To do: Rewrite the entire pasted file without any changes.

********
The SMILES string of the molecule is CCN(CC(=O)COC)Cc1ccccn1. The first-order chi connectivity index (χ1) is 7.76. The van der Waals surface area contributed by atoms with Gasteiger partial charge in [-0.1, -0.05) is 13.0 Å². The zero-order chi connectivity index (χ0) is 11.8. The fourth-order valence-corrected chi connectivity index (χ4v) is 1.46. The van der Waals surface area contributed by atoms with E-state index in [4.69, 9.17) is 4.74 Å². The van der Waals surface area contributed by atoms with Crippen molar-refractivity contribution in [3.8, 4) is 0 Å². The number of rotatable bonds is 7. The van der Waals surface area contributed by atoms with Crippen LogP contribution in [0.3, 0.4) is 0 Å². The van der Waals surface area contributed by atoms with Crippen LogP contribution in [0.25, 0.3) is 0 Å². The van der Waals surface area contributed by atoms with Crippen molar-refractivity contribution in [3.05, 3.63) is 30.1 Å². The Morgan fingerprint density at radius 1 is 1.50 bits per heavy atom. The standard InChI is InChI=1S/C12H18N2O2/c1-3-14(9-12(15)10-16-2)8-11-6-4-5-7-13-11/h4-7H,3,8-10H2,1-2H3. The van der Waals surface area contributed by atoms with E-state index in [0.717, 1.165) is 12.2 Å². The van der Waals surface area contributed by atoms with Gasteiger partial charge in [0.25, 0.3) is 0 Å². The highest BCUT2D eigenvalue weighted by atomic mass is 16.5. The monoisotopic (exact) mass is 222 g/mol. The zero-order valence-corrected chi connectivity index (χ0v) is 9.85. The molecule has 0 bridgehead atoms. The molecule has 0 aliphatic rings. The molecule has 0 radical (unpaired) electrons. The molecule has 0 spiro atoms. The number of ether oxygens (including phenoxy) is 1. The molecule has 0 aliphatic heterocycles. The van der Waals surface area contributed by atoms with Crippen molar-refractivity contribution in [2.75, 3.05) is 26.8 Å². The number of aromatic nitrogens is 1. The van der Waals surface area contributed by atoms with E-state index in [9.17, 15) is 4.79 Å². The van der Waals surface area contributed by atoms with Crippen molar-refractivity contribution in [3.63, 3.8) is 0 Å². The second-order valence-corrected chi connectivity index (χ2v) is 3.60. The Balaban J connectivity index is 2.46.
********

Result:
The SMILES string of the molecule is CCN(CC(=O)COC)Cc1ccccn1. The first-order chi connectivity index (χ1) is 7.76. The van der Waals surface area contributed by atoms with Gasteiger partial charge in [-0.1, -0.05) is 13.0 Å². The zero-order chi connectivity index (χ0) is 11.8. The fourth-order valence-corrected chi connectivity index (χ4v) is 1.46. The van der Waals surface area contributed by atoms with E-state index in [4.69, 9.17) is 4.74 Å². The van der Waals surface area contributed by atoms with Crippen molar-refractivity contribution in [3.8, 4) is 0 Å². The number of rotatable bonds is 7. The van der Waals surface area contributed by atoms with Crippen LogP contribution in [0.3, 0.4) is 0 Å². The van der Waals surface area contributed by atoms with Crippen LogP contribution in [0.25, 0.3) is 0 Å². The van der Waals surface area contributed by atoms with Crippen molar-refractivity contribution in [3.05, 3.63) is 30.1 Å². The Morgan fingerprint density at radius 1 is 1.50 bits per heavy atom. The standard InChI is InChI=1S/C12H18N2O2/c1-3-14(9-12(15)10-16-2)8-11-6-4-5-7-13-11/h4-7H,3,8-10H2,1-2H3. The van der Waals surface area contributed by atoms with E-state index in [0.717, 1.165) is 12.2 Å². The van der Waals surface area contributed by atoms with Gasteiger partial charge in [0.25, 0.3) is 0 Å². The highest BCUT2D eigenvalue weighted by atomic mass is 16.5. The monoisotopic (exact) mass is 222 g/mol. The zero-order valence-corrected chi connectivity index (χ0v) is 9.85. The molecule has 0 bridgehead atoms. The molecule has 0 aliphatic rings. The molecule has 0 radical (unpaired) electrons. The molecule has 0 spiro atoms. The number of ether oxygens (including phenoxy) is 1. The molecule has 0 aliphatic heterocycles. The van der Waals surface area contributed by atoms with Crippen molar-refractivity contribution in [2.75, 3.05) is 26.8 Å². The number of aromatic nitrogens is 1. The van der Waals surface area contributed by atoms with E-state index in [9.17, 15) is 4.79 Å². The van der Waals surface area contributed by atoms with Crippen molar-refractivity contribution in [3.63, 3.8) is 0 Å². The second-order valence-corrected chi connectivity index (χ2v) is 3.60. The Balaban J connectivity index is 2.46.